Allied Irish Banks received an approach from a third party for a minority stake, it said on Friday, in what could indicate scope for recovery among Irish banks which have been pummeled by the credit crisis.

Two sources familiar with the matter said the interest came from Canada, though Canada's biggest bank Royal Bank of Canada (RBC) said it was not behind the approach for Ireland's second biggest bank, whose shares closed up more than 6 percent.

Irish state broadcaster RTE reported, without citing any sources, that Canadian Imperial Bank of Commerce had made an approach. A spokesman for CIBC said the bank did not comment on rumors or market speculation.

The Irish bank confirmed it had received an approach but said talks were not expected to progress until there was more clarity on the National Asset Management Agency (NAMA), a bad bank set up by the government to remove banks' risky assets.

Allied Irish Banks notes the recent press comment regarding interest from a third party taking a minority stake in the group and confirms that it has received such interest, it said.

Sources familiar with the matter told Reuters Allied had received an approach from Canada. Royal Bank of Canada denied being in talks with Allied. We are definitely not involved in this deal, a representative of RBC said.

Earlier on Friday, the Irish Times said the potential suitor was believed to be one of top five Canadian lenders, which after RBC and CIBC are Toronto-Dominion Bank, Bank of Montreal, Bank of Nova Scotia.

Robert Sedran, a banking analyst at National Bank Financial in Toronto, said RBC still looked the most likely contender.

TD has clearly decided they are a U.S. bank. Scotia has got the emerging and developing market focus -- international for sure, but not in the mature parts of the banking world. And the other two? I don't even know what to say, Sedran said.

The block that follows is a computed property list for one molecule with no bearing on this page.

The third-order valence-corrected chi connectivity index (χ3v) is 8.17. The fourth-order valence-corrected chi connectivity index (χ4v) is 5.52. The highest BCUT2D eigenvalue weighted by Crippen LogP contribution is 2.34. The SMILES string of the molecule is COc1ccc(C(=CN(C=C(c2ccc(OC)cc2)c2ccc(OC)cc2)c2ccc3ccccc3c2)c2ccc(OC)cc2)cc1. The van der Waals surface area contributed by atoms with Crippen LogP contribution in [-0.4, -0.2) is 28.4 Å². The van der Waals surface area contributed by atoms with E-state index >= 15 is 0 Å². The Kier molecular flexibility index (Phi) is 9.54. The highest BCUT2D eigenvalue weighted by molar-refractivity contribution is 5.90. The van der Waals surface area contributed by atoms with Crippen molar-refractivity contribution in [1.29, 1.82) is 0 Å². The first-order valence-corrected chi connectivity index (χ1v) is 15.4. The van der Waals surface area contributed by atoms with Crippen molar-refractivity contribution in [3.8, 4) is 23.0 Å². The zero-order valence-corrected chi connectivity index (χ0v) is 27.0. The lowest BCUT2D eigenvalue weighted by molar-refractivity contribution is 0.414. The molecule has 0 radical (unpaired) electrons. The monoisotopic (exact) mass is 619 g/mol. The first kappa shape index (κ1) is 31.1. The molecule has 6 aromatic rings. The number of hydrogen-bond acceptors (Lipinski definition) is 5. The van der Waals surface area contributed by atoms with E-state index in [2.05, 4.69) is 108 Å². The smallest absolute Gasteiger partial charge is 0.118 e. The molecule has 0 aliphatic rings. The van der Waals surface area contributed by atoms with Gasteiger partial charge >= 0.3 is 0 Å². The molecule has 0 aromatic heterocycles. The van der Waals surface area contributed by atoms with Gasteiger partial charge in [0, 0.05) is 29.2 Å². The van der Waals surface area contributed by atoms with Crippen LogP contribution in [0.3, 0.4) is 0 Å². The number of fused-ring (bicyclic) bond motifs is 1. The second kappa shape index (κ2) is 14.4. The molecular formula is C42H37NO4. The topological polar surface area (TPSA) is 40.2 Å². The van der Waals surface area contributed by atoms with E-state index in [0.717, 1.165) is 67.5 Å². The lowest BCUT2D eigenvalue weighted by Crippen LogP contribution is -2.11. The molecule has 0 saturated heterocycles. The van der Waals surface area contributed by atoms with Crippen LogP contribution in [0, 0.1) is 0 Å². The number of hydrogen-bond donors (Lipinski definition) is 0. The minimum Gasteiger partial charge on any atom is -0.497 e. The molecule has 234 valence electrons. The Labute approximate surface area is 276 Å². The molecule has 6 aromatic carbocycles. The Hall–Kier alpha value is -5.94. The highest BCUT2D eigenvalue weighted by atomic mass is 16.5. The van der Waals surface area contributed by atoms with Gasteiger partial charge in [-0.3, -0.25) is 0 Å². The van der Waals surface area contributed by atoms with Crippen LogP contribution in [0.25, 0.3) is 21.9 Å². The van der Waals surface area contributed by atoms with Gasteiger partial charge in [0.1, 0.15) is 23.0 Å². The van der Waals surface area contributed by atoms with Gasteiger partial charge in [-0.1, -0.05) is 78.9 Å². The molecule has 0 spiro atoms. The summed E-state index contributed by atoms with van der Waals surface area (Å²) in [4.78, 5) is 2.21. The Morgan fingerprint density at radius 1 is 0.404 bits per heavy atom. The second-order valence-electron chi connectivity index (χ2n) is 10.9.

So it's not exactly brain surgery to suggest Royal was more likely.

Canadian banks have survived the global crisis so far in a relatively strong position, while Ireland, the former Celtic Tiger which is now the worst performing euro zone economy, has seen banking scandals and has required a 10 billion euro state investment in the sector.

The purchase of a stake in an Irish bank by a major foreign player could therefore be a much needed vote of confidence in the Irish economy which is also carrying the burden of one of Europe's worst public finances.


Shares in Allied Irish closed 6.2 percent higher at 2.23. They have recovered from a low of 0.27 euros before the state bailout this year but are still way below the 24 euros they fetched two years ago before Ireland fell into recession.

Bank of Ireland, the country's top bank which like Allied Irish has received 3.5 billion euros in state funds in return for a 25 percent indirect stake, were up 3.6 percent at 2.14 euros after rising as high as 2.27 euros.

NAMA, whose success will determine Allied Irish's fate, still faces several political and legal hurdles including opposition from some members of the junior governing Green Party.

There can be no certainty that these discussions will lead to a proposal to invest in the group or a transaction being concluded, Allied Irish said.

Analysts said foreign suitors could be betting on an eventual recovery in the Irish economy from 2010 or 2011, which would greatly boost profitability at Allied Irish Banks and Bank of Ireland.

I wouldn't be surprised if we heard other instances over the next few months of foreign banks expressing an interest in Irish banks as loans go into NAMA, analyst Anna Lalor at brokerage Goodbody said.

Emer Lang at brokerage Davy also said further suitors could be found, with the banks' valuation dependent on the discount on loans transferred to NAMA, which will have a book value of up to 90 billion euros.

The recent publication of the draft NAMA legislation and the relative 'cheapness' of the Irish banks ... has put the Irish banks firmly back on investors' radar screens, Lang said.

(Additional reporting by Steve Slater and Kate Holton in London and Andrea Hopkins in Toronto; Editing by Hans Peters and David Holmes)